I give no apologies for the span of time between my last post in August of 2013 and today. The time was dedicated to my parents, making myself available to help Mom with Dad’s increasing health needs in any way that I could and listening, listening to those wonderful, now silent stories that I have been hearing all my life, but still learning something new at each retelling. I am honored that I was here to help keep everything as normal as possible over the past two and one half years. In the last months of Dad’s time with us, I realized the importance of honoring someone’s wishes to be allowed to stay in the place that they loved. It is an awesome responsibility and one that I urge you all to contemplate when these circumstances cross your path. Don’t doubt your abilities. You will find that you have many more than you thought. And in the past year and three months since Dad passed away, I have been fortunate to live a stone’s throw away from Mom to help ease her into living on her own after 64 1/2 years of marriage. She is awesome.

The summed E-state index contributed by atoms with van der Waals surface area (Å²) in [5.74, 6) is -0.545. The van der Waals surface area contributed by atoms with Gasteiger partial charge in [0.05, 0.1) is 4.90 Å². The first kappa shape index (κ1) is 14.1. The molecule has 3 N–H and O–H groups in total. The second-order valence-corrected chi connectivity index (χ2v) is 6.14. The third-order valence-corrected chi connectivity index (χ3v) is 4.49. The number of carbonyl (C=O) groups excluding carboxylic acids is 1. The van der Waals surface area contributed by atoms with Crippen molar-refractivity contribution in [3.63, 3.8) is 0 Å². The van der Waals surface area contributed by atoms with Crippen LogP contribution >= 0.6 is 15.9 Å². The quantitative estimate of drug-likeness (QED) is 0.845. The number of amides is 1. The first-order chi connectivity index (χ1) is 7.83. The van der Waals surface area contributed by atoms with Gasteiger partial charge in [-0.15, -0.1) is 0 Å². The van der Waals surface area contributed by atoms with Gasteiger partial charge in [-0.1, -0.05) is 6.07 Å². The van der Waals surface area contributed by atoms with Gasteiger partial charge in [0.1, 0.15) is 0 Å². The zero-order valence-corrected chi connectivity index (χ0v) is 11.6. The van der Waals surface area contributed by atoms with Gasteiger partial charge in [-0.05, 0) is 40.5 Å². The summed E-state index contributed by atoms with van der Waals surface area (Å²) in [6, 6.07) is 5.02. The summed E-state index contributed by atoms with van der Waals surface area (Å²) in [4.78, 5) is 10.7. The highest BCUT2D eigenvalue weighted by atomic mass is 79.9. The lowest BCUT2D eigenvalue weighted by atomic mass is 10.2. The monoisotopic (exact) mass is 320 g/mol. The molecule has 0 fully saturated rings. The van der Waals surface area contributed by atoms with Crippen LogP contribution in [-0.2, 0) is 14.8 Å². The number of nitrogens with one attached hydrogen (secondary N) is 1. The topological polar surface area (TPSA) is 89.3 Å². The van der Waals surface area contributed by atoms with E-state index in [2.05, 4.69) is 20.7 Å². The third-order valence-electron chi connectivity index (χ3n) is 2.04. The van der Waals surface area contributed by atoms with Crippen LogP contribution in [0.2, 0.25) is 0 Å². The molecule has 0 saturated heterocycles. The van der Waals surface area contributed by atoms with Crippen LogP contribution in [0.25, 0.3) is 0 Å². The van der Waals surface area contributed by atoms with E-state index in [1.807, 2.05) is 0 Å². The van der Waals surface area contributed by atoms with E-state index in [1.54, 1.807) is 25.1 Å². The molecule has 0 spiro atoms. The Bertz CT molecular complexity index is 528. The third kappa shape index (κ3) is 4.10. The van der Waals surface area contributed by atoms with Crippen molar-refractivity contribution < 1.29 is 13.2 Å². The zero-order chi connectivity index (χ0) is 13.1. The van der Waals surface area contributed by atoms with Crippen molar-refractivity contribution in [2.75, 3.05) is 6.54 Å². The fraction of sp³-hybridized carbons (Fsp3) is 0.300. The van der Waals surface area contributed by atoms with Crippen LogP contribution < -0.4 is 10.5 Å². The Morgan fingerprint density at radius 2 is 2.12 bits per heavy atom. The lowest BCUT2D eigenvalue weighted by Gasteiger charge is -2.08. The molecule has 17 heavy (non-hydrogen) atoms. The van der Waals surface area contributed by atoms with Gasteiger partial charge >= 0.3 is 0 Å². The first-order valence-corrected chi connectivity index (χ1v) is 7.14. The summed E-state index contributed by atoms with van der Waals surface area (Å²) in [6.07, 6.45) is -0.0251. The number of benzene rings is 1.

My family ties got a little broader and tighter this past week. I got a chance to meet my mother’s sister’s son’s grandchildren. Our family has relatives far-flung all over these United States. It was not a conscious decision for my mother’s family to disperse in all directions from the Aleutian Islands. It was, instead, due to a forced evacuation of all Native peoples from the islands during World War II. My mother’s older sister Myrtle ended up being sent to her military husband’s family in the deep south. After the war, they eventually ended up settling in Nevada and raising 3 children. The kids had several chances to visit as they were growing up and these visits stuck like glue in the mind of the oldest son. He made several trips as an adult, once with one of his children. Several other times with his wife. The time before this trip, to spread some of his mother’s ashes in the family plot, to be reunited with her mother, father, and brothers and sisters who had preceded her in passing.